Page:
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Effort begins to move nuclear waste from retired La Crosse reactor

Effort begins to move nuclear waste from retired La Crosse reactor

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nuclear waste

Workers go to great lengths to keep anything but the spent fuel out of the canisters. Anyone working within a certain distance has to have any pens or badges on a lanyard. Their pockets are sealed with nuclear grade red duct tape to prevent anything ? even lint ? from falling in.

GENOA — A 64-wheel beast of a truck creeped along at just under 1 mph hauling a cask of radioactive waste from a long-dormant power plant to a concrete pad between Highway 35 and the Mississippi River. It was the first of a series of trips it will make this summer in one of the final chapters of the Coulee Region's atomic era.

A quarter century after Dairyland Power Cooperative shut down its La Crosse Boiling Water Reactor, the spent fuel remains. Starting last week and continuing through the summer, workers are transferring the radioactive waste into dry cask storage in a move designed to save the company millions in annual costs.

It's a massive undertaking, more than five years in the planning, and the numbers are staggering.

All told, it will take a crew of 40 people working two shifts a day most of the summer to complete the project. When loaded, each cask will weigh 98 tons and require approximately 3,000 pages of documentation. That's a stack of paper about a foot high. There are more than 500 steps that must be followed. Just to weld a lid on one of the casks workers must follow 120 pages worth of procedures. The cost could reach $45 million.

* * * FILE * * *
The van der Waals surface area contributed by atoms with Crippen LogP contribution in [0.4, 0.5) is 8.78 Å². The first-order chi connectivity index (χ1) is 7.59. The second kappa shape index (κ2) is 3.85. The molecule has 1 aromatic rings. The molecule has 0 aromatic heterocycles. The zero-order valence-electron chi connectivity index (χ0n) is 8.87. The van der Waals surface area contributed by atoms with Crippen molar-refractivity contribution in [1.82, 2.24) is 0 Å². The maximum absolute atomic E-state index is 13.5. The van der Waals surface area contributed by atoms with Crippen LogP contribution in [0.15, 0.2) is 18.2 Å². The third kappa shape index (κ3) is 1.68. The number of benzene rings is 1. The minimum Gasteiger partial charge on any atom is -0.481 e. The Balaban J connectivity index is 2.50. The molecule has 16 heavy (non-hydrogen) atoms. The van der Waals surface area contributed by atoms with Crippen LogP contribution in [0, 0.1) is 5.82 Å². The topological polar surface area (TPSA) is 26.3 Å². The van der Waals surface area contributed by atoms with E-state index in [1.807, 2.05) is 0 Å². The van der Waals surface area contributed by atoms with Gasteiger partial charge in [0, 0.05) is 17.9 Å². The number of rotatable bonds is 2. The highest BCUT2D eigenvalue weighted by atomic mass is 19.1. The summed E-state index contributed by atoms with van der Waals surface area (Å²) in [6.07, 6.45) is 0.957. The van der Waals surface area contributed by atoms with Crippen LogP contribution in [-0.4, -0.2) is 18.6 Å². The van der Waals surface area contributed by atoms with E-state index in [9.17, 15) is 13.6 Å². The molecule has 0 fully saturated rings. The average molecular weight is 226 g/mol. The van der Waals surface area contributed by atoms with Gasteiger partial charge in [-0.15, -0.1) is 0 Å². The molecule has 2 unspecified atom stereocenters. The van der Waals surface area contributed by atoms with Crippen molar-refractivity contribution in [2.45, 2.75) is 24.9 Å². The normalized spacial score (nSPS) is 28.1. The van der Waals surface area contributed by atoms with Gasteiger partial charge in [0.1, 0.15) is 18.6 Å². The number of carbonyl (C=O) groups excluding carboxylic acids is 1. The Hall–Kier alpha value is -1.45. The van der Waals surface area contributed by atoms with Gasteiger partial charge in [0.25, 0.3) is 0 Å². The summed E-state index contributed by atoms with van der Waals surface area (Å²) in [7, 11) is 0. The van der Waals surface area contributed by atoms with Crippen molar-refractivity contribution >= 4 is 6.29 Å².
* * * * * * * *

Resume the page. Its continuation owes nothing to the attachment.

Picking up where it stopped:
Nothing is left to chance. There are contingency plans for everything from a power outage to an earthquake.

Workers have completed half a dozen dry runs. Inspectors from the Nuclear Regulatory Commission were on site on and off over the past two years and most of the month leading up to last week's move.

"We don't want any surprises," said project manager Don Egge.

Bill Trubilowicz is in charge of the dry cask transfer. An independent contractor, he began his career as an operator at the Big Rock nuclear plant in Michigan, where he also oversaw the decommissioning. He's spent the last five years preparing for Dairyland's move.

His rule: "Don't hurt anyone, don't drop anything and don't spill anything."


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